William Peter Blatty’s, The Exorcist scared the hell out of Americans. The images of young Regan portrayed by Linda Blair shocked and disturbed filmgoers. Lines at the box office often went for blocks. This movie would usher in a monster that most of society is familiar with: The Devil, Satan, Lucifer...the Fallen Angel.
For much of the Seventies, possession, cults, and the antichrist would make a claim on the soul of horror. This would also signal a profound shift in the genre from the rubber and latex creations that had been frightening audiences for the past few decades.
Many fans of horror were growing disenchanted. At age eleven, I was amongst that number. While Regan had indeed terrified me, I didn’t think of the Devil as a proper monster. Besides, it was difficult to be frightened of an entity that not only did my church tell me every Sunday was powerless as long as I believed in God; but was portrayed by Flip Wilson as merely having the ability to make Geraldine wear unflattering dresses.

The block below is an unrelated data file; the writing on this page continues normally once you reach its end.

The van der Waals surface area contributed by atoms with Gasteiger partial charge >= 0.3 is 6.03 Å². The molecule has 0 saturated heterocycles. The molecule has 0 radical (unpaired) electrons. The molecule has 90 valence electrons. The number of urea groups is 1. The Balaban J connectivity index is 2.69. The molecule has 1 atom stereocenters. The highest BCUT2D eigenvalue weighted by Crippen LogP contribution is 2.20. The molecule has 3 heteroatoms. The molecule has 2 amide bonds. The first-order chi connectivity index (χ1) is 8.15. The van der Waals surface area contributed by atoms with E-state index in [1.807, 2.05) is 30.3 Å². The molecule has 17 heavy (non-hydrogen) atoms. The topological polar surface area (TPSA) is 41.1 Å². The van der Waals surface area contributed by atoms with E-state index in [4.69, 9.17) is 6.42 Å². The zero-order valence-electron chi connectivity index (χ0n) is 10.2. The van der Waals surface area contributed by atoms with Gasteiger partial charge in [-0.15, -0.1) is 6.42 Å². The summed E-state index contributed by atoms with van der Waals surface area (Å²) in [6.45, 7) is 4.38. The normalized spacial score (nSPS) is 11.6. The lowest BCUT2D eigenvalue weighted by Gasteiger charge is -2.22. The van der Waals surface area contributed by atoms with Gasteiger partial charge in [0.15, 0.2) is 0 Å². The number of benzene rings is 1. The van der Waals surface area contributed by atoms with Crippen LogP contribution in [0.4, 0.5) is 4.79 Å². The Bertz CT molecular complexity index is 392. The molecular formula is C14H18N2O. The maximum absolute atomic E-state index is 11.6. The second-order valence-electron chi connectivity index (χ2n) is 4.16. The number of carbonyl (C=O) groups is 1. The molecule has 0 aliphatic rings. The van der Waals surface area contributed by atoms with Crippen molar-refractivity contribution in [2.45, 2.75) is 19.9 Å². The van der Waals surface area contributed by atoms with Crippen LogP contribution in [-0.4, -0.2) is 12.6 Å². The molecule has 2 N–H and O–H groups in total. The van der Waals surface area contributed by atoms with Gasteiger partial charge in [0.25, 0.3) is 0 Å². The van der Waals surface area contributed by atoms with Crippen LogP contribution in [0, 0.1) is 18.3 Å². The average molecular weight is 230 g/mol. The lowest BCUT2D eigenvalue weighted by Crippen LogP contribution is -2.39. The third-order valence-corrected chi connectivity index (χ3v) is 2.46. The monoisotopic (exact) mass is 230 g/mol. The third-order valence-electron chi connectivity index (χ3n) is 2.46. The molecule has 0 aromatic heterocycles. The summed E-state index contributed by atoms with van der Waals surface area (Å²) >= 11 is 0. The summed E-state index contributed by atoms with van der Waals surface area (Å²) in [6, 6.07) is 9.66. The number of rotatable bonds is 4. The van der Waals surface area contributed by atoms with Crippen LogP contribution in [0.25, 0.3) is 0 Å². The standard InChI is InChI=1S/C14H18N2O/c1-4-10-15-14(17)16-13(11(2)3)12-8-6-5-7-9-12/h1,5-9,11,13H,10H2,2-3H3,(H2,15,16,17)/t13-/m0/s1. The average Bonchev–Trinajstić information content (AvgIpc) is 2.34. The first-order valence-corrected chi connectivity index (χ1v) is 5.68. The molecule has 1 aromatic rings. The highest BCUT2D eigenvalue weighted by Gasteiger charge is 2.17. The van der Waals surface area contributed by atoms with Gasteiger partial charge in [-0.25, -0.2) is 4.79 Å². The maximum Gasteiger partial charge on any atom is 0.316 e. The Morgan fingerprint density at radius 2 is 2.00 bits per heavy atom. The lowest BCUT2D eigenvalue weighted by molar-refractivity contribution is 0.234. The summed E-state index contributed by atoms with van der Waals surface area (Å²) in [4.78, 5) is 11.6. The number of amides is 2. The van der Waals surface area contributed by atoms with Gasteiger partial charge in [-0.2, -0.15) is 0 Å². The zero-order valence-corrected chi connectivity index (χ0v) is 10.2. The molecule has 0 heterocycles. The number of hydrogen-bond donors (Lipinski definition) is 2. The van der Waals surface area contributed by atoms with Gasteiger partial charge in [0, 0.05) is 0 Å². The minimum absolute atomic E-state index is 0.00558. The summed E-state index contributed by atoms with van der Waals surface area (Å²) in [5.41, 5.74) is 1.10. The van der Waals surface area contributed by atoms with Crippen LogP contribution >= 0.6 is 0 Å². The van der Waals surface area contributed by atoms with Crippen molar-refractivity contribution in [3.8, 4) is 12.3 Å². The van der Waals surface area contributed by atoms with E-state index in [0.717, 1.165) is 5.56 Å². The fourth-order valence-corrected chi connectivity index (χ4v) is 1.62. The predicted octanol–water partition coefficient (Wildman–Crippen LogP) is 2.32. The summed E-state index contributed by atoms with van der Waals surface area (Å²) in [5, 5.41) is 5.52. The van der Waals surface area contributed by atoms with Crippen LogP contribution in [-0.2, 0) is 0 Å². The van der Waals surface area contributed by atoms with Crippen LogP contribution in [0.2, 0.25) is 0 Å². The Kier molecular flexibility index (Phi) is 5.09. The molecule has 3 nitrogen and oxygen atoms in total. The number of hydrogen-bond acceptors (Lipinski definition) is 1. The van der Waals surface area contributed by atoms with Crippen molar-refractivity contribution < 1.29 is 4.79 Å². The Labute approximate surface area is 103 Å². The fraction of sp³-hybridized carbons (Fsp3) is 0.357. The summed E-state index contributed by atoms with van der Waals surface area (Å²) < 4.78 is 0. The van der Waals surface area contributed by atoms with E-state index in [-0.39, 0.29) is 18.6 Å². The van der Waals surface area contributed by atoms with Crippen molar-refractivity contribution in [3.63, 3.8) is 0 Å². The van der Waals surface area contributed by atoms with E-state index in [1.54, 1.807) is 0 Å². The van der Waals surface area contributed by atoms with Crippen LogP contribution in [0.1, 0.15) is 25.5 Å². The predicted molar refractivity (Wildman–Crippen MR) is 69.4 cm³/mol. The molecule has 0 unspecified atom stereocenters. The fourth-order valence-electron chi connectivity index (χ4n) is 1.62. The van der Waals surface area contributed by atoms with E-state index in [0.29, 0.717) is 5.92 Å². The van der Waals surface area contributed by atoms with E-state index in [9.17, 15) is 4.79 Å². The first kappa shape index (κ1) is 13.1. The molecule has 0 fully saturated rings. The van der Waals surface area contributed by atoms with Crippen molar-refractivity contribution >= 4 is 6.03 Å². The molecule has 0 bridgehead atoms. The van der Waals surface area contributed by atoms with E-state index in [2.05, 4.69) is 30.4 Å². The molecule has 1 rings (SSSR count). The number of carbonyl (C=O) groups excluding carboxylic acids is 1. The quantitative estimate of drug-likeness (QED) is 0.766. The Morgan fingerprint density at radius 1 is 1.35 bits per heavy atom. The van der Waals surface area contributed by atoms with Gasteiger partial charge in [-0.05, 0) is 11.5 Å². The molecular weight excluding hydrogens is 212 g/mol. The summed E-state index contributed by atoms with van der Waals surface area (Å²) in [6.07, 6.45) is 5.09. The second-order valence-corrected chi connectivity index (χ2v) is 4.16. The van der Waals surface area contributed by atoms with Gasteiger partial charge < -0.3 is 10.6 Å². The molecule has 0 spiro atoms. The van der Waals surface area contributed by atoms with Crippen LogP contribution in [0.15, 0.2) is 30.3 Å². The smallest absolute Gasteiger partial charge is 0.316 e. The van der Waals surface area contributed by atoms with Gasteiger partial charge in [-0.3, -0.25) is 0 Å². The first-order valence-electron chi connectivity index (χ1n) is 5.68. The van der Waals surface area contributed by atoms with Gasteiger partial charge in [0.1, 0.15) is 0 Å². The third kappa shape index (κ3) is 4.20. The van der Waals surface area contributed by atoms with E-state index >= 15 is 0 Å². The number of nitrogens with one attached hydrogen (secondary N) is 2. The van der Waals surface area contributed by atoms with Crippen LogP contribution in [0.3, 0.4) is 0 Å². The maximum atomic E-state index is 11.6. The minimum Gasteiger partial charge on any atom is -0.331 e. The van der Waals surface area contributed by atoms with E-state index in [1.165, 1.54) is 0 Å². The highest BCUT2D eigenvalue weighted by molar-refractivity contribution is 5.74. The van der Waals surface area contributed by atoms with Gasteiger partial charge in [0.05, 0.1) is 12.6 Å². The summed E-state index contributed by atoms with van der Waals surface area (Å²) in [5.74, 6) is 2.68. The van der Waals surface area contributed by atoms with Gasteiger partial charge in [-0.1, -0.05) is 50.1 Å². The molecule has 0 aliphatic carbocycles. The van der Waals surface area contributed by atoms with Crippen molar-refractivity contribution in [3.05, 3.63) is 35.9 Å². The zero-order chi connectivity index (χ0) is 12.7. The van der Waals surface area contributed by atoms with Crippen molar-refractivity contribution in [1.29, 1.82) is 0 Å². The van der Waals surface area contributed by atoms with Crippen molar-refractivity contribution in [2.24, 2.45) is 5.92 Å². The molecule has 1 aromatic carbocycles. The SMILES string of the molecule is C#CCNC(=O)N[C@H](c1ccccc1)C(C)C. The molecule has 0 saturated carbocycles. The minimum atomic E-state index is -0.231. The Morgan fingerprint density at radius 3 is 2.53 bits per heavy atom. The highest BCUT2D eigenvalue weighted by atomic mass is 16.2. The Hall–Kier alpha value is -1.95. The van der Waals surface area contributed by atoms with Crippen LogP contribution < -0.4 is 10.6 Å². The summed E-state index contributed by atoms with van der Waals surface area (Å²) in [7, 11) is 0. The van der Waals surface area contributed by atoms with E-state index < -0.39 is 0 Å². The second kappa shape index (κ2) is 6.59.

It wasn’t Satan who proved to be scary. Instead, it was his assortment of servants and minions who would begin to affect a change in the horror genre and endanger “the monster” as a movie staple.
Race with the Devil would perpetuate the idea that you needn’t worry about Dracula, Frankenstein’s Monster, or Bigfoot. The monster proved to be Middle America, where, apparently everybody worships Satan while performing nightly moonlight sacrifices of nubile young virgins. To put an exclamation on their monster worthiness, the Satanists nail Loretta Switt’s little dog to the door of the RV. The seal was officially broken. The monster under the bed was no longer as scary as my next-door neighbor.